The Covid-19 outbreak could push the EU to the brink again, write Piergiuseppe Fortunato and Marco Pecoraro. But the EU’s inability to stage a united response to the pandemic is simply a symptom of a much deeper problem that began with the erosion of public trust following the financial crisis.

A pivotal element in dealing with pandemics is trust in public institutions and compliance with lockdowns, emergency protocols, and any other containment measure adopted by the competent authorities. But Covid-19 is not only a health emergency, it is also posing economic challenges of a tall order. Without solidarity from other members, the more fragile EU economies will not be able to respond adequately to the crisis and run the risk of experiencing a prolonged economic depression on top of a humanitarian catastrophe. Unfortunately, this pandemic is hitting Europe at a time when mutual suspicion seems rife in the union and public trust in its institutions is as weak as ever.

Trust in communitarian institutions has been progressively deflated since the global financial crisis. Real wages, especially those of low educated individuals, stagnated, unemployment soared and inequality continued on its long-run upward trajectory. This generated a diffuse sense of anxiety, especially among the most vulnerable sectors of the population, and increased the space for Eurosceptic and populist political proposals designed to match the demand for social justice. The combined vote share of parties not belonging to the traditional political families – be they on the far right or on the far left – has more than doubled since 2007, reaching a figure above twenty-five per cent. The last time we saw a comparable diffusion of anti-establishment parties in the continent was in the mid-1930s, right before the collapse of the Weimer Republic.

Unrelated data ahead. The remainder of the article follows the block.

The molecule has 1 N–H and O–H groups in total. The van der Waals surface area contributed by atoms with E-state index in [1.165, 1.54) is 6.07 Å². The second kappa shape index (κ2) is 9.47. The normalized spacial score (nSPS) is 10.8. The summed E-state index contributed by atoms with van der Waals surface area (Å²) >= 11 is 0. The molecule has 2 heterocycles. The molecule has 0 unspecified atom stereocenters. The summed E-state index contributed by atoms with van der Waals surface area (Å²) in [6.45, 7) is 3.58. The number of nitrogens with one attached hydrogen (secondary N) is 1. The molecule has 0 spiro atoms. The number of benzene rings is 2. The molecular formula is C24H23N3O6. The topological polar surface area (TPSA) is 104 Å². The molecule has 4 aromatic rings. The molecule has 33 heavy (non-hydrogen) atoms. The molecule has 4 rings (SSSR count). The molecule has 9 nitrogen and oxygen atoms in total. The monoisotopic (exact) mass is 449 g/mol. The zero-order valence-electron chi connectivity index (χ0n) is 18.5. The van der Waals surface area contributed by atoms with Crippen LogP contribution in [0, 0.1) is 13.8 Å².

Such a boom has also been aided by important changes that took place in the technology of political communication. Social media has changed how political actors and citizens relate to each other. By increasing the frequency of interactions and (allegedly) eliminating any filter, social media-driven communication has favoured the diffusion of emotionally charged political platforms and simple clear-cut messages, especially among the most vulnerable social categories. During the 2016 EU referendum campaign in the UK, for example, the leave side dominated the day-to-day volume of tweets. Overall, along the last three weeks leading up to the vote, support for leaving on the platform outstripped support for remaining by a factor of four. Similarly, from October 2018 to May 2019 before the EU elections, eighty five per cent of all shared Facebook posts originating from German political parties stemmed from the AfD.

In a recent paper, we show that social media has been instrumental for the diffusion of Eurosceptic ideas among those individuals that suffered the most from the 2007-08 meltdown. More specifically, using both European-wide and national surveys, we demonstrate that individuals with low educational attainment, or unsecure and low-paying occupations, are more likely to manifest alienation towards European institutions if they engage with politics using social media. This effect disappears when considering the attitudes of individuals less exposed to the waves of the financial crisis.